Feeds

Ericsson smartens smartphone

R380 gets um, new colour and USB

  • alert
  • submit to reddit

High performance access to file storage

Updated Ericsson has revamped its R380e smartphone.

It's a dual band Symbian phone, but not an open device, which means you can't load third-party software. And there's no Java.

But Ericsson claims it's faster, has a better battery and it now sports a USB port and comes in a colour.

It emphatically doesn't feature a colour screen, we learn, and as we reported earlier. This was probably wishful thinking on our part, so apologies for the goof.

The omission of a USB slot on the Nokia 9210 is one of its greatest bugbears: you need to download your Doom Wad files over a serial link. It has the same memory is the same as the existing R380 models. The R380e will only work in Europe, and Ericsson wouldn't say if a US-capable version, an upgrade to the current R380 World, will be made available.

We wrote about the upgrade a few weeks ago: then, Ericsson swore like crazy that it the R380 wasn't going to be superseded by a faster, colour model R580. Sources close to Ericsson told us we were spot on, and we now suspect this revamped R380 is a placeholder for a faster model.

It's expected to be available for £99 which is pretty good value, although it will reinforce suspicions that a premium-priced model (with a gen-u-wine colour screen) is a possibility.

When the R380 was launched networks offered it with contract for around £299, but the price rapidly fell. Shortly after its introduction, Palm saturated the market (and caused catastrophic disruption to its high margin business model) with low-cost Palms, which in turn, devalued the worth put on PIM functionality.

Clearly, there's a lot of room for experimentation for pricing smartphones, and the vendors are feeling their way as they go.

Ericsson held the launch today with in front of "the yachting media" in Southampton we're told. Undeterred, we'll persevere in getting a review to you. Even if it means we have to start writing about boats. ®

Related Stories

Ericsson denies existence of second Symbian phone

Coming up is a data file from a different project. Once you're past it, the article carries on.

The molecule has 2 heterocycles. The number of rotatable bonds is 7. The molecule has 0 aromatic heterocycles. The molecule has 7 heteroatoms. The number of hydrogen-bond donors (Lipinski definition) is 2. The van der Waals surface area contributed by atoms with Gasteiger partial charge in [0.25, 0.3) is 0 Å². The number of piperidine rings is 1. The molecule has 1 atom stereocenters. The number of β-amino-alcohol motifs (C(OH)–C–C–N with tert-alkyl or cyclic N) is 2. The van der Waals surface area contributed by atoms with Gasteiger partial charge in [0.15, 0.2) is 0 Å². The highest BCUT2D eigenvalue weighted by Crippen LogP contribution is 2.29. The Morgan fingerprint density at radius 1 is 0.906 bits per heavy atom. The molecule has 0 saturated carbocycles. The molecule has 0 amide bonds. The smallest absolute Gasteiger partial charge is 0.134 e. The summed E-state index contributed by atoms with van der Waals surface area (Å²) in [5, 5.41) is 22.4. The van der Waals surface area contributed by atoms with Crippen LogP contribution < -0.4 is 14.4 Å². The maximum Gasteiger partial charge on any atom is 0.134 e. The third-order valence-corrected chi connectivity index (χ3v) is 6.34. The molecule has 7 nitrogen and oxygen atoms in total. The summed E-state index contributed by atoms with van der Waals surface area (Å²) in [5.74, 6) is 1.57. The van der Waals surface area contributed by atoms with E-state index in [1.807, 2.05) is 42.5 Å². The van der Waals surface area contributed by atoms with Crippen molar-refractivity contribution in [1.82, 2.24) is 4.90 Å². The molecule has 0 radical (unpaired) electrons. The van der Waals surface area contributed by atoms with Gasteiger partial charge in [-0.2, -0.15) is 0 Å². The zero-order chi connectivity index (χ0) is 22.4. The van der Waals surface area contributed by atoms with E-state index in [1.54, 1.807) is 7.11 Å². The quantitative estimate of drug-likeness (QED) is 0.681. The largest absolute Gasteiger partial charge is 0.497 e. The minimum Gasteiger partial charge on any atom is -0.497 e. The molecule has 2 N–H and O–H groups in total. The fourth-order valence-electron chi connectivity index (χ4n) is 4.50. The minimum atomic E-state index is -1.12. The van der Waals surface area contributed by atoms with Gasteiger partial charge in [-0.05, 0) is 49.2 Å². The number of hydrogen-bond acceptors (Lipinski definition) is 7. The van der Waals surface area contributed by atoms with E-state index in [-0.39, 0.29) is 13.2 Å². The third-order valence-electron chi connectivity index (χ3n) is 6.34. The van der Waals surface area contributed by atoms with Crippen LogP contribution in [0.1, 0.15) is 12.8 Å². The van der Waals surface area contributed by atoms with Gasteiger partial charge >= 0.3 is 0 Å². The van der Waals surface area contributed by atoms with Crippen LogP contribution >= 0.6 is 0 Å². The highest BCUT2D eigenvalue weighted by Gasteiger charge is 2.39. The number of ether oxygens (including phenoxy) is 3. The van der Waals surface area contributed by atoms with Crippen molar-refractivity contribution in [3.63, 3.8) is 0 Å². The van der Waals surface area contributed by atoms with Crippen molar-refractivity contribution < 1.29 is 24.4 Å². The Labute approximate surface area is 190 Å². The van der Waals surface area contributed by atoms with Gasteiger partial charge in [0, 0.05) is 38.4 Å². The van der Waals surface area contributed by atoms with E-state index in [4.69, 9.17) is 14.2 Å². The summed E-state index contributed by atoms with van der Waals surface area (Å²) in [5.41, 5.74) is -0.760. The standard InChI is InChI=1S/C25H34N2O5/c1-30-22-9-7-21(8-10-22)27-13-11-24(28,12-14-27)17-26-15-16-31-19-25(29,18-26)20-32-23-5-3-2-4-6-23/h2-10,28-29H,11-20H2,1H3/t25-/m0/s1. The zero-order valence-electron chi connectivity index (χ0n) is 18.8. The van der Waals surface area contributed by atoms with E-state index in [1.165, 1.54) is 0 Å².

High performance access to file storage

More from The Register

next story
Audio fans, prepare yourself for the Second Coming ... of Blu-ray
High Fidelity Pure Audio – is this what your ears have been waiting for?
Dropbox defends fantastically badly timed Condoleezza Rice appointment
'Nothing is going to change with Dr. Rice's appointment,' file sharer promises
Nokia offers 'voluntary retirement' to 6,000+ Indian employees
India's 'predictability and stability' cited as mobe-maker's tax payment deadline nears
Apple DOMINATES the Valley, rakes in more profit than Google, HP, Intel, Cisco COMBINED
Cook & Co. also pay more taxes than those four worthies PLUS eBay and Oracle
It may be ILLEGAL to run Heartbleed health checks – IT lawyer
Do the right thing, earn up to 10 years in clink
France bans managers from contacting workers outside business hours
«Email? Mais non ... il est plus tard que six heures du soir!»
Adrian Mole author Sue Townsend dies at 68
RIP Blighty's best-selling author of the 1980s
Zucker punched: Google gobbles Facebook-wooed Titan Aerospace
Up, up and away in my beautiful balloon flying broadband-bot
Analysts: Bright future for smartphones, tablets, wearables
There's plenty of good money to be made if you stay out of the PC market
prev story

Whitepapers

Mainstay ROI - Does application security pay?
In this whitepaper learn how you and your enterprise might benefit from better software security.
Five 3D headsets to be won!
We were so impressed by the Durovis Dive headset we’ve asked the company to give some away to Reg readers.
3 Big data security analytics techniques
Applying these Big Data security analytics techniques can help you make your business safer by detecting attacks early, before significant damage is done.
The benefits of software based PBX
Why you should break free from your proprietary PBX and how to leverage your existing server hardware.
Mobile application security study
Download this report to see the alarming realities regarding the sheer number of applications vulnerable to attack, as well as the most common and easily addressable vulnerability errors.